The web page presents overview maps showing road conditions and the current situation for all main roads at a given point. The pages also provide information about the weather and the local traffic and show real-time Webcam images of road conditions. If you are unsure then you can call 1777 and ask for the conditions (open 06:30-22:00) or 1778 an automatic telephone service open all day.

Weather signs 


If coming across a weather sign, please read the information given carefully.
Óveður means storm. On the road ahead the weather is very bad and you should avoid driving further if possible. Find a place to rest until the weather clears unless there is an emergency
On the signs you can see the temperature, average wind and the strongest wind.
Lokað means closed. The road ahead is closed and you should not continue. Find a place to rest until the weather clears.

If the average wind goes over 20 you should take special precautions.


Equipment for winter trips in Iceland

Cars must be fitted with good winter tires. Take along appropriate protective clothing in case your have to wait in the car due to weather or road condition. And of course your phone can be your best friend if you get in to trouble. The emergency number is 112. You should also check out the 112 Emergency App.

F-roads / Mountain roads in Iceland

F-roads are mountain roads in the highland of Iceland. The roads can be closed any time of year, depending on road conditions. We do not recommend driving on F-roads over the wintertime and most of them are closed. Some superjeep companies offer tours over F-Roads in winter but those tours are operated in specialized vehicles by expert guides.

Gas stations in Iceland

Gas stations are all over the country, so no worries. Many of the gas stations around the country are self-service so bring your debit or credit card and make sure you remember the pin number to be able to use it. The website GSM bensín tells you the price of fuel in gas stations around the country.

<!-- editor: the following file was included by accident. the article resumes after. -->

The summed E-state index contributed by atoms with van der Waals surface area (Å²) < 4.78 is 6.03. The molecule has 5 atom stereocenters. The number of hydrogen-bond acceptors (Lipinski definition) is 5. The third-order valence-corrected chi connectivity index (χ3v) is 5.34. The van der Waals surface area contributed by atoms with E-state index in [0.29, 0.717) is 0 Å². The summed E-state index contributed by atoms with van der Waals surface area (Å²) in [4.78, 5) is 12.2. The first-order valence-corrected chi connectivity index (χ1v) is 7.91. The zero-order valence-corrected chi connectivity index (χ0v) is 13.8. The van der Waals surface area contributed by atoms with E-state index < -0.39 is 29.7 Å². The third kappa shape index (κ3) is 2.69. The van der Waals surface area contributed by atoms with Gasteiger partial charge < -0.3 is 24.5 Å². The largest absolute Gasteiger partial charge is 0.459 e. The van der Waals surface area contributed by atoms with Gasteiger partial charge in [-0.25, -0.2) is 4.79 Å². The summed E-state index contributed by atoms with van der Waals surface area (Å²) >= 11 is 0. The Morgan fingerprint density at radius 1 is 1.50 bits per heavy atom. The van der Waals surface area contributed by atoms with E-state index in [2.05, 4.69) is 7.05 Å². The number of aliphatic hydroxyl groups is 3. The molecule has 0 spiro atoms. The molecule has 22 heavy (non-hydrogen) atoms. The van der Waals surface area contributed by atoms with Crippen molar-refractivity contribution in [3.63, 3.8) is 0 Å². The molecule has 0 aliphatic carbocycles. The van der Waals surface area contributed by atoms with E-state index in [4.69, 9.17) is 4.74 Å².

Speed limits in Iceland.

The general speed limit is 30-50 km/hour in populated areas, 80 km/hour on gravel roads in rural areas and 90 km/hour on paved roads. Drivers and all passengers are required by law to wear seatbelts. Older children must wear seatbelts and younger children and infants must be seated in car-safety seats. If you are caught speeding in Iceland you can expect hefty fines so our advice is to follow the law.

Off road driving is illegal in Iceland!

For more information about traveling safely in Iceland, visit


Whether you plan to drive, take a bus, walk, cycle or even fly around the country, there is
plenty from which to choose.

West Iceland

Towns & Villages

The population centres in West Iceland are as varied as they are many. Ten places have over 50 residents and Akranes is the most densely populated with 6,500 inhabitants. 

All of the larger communities put ever-increasing emphasis on dynamic tourism where a wide selection of recreation and services are offered.   

Explore map by categories

Map Hellissandur, Rif Grundarfjörður Stykkishólmur Búðardalur Dalir Arnarstapi Hellnar Snæfellsnes Bifröst Húsafell Reykholt Borgarfjörður Hvanneyri Borgarnes Hvalfjörður Akranes Ólafsvík Bjarteyjarsandur